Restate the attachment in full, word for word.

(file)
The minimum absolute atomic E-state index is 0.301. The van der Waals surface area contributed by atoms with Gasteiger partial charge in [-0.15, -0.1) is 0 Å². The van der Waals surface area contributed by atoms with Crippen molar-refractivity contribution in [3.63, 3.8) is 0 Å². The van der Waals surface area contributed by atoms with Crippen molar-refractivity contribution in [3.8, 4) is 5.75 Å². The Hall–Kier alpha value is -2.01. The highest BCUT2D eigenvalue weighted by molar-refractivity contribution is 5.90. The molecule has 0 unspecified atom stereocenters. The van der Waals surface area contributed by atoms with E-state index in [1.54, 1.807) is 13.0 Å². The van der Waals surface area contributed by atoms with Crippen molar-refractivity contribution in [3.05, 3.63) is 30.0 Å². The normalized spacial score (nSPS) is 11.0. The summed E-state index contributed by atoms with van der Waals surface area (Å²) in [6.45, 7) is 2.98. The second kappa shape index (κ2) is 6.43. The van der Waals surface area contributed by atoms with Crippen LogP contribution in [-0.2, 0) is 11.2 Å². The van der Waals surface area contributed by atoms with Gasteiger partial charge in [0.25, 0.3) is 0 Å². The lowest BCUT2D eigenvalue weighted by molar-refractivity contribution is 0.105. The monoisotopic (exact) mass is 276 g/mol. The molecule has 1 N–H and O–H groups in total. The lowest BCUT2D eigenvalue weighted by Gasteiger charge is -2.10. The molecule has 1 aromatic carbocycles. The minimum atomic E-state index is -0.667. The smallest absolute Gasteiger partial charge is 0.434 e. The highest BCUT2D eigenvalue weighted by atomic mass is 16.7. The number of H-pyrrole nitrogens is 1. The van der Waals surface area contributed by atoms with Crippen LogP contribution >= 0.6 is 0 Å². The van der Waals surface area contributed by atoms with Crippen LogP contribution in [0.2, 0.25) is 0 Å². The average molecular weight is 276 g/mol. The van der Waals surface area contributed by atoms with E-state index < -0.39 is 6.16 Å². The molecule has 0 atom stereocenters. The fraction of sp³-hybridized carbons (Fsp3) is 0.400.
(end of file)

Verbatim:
The minimum absolute atomic E-state index is 0.301. The van der Waals surface area contributed by atoms with Gasteiger partial charge in [-0.15, -0.1) is 0 Å². The van der Waals surface area contributed by atoms with Crippen molar-refractivity contribution in [3.63, 3.8) is 0 Å². The van der Waals surface area contributed by atoms with Crippen molar-refractivity contribution in [3.8, 4) is 5.75 Å². The Hall–Kier alpha value is -2.01. The highest BCUT2D eigenvalue weighted by molar-refractivity contribution is 5.90. The molecule has 0 unspecified atom stereocenters. The van der Waals surface area contributed by atoms with E-state index in [1.54, 1.807) is 13.0 Å². The van der Waals surface area contributed by atoms with Crippen molar-refractivity contribution in [3.05, 3.63) is 30.0 Å². The normalized spacial score (nSPS) is 11.0. The summed E-state index contributed by atoms with van der Waals surface area (Å²) in [6.45, 7) is 2.98. The second kappa shape index (κ2) is 6.43. The van der Waals surface area contributed by atoms with Crippen LogP contribution in [-0.2, 0) is 11.2 Å². The van der Waals surface area contributed by atoms with Gasteiger partial charge in [0.25, 0.3) is 0 Å². The lowest BCUT2D eigenvalue weighted by molar-refractivity contribution is 0.105. The monoisotopic (exact) mass is 276 g/mol. The molecule has 1 N–H and O–H groups in total. The lowest BCUT2D eigenvalue weighted by Gasteiger charge is -2.10. The molecule has 1 aromatic carbocycles. The minimum atomic E-state index is -0.667. The smallest absolute Gasteiger partial charge is 0.434 e. The highest BCUT2D eigenvalue weighted by atomic mass is 16.7. The number of H-pyrrole nitrogens is 1. The van der Waals surface area contributed by atoms with Crippen LogP contribution >= 0.6 is 0 Å². The van der Waals surface area contributed by atoms with Crippen LogP contribution in [0.2, 0.25) is 0 Å². The average molecular weight is 276 g/mol. The van der Waals surface area contributed by atoms with E-state index < -0.39 is 6.16 Å². The molecule has 0 atom stereocenters. The fraction of sp³-hybridized carbons (Fsp3) is 0.400.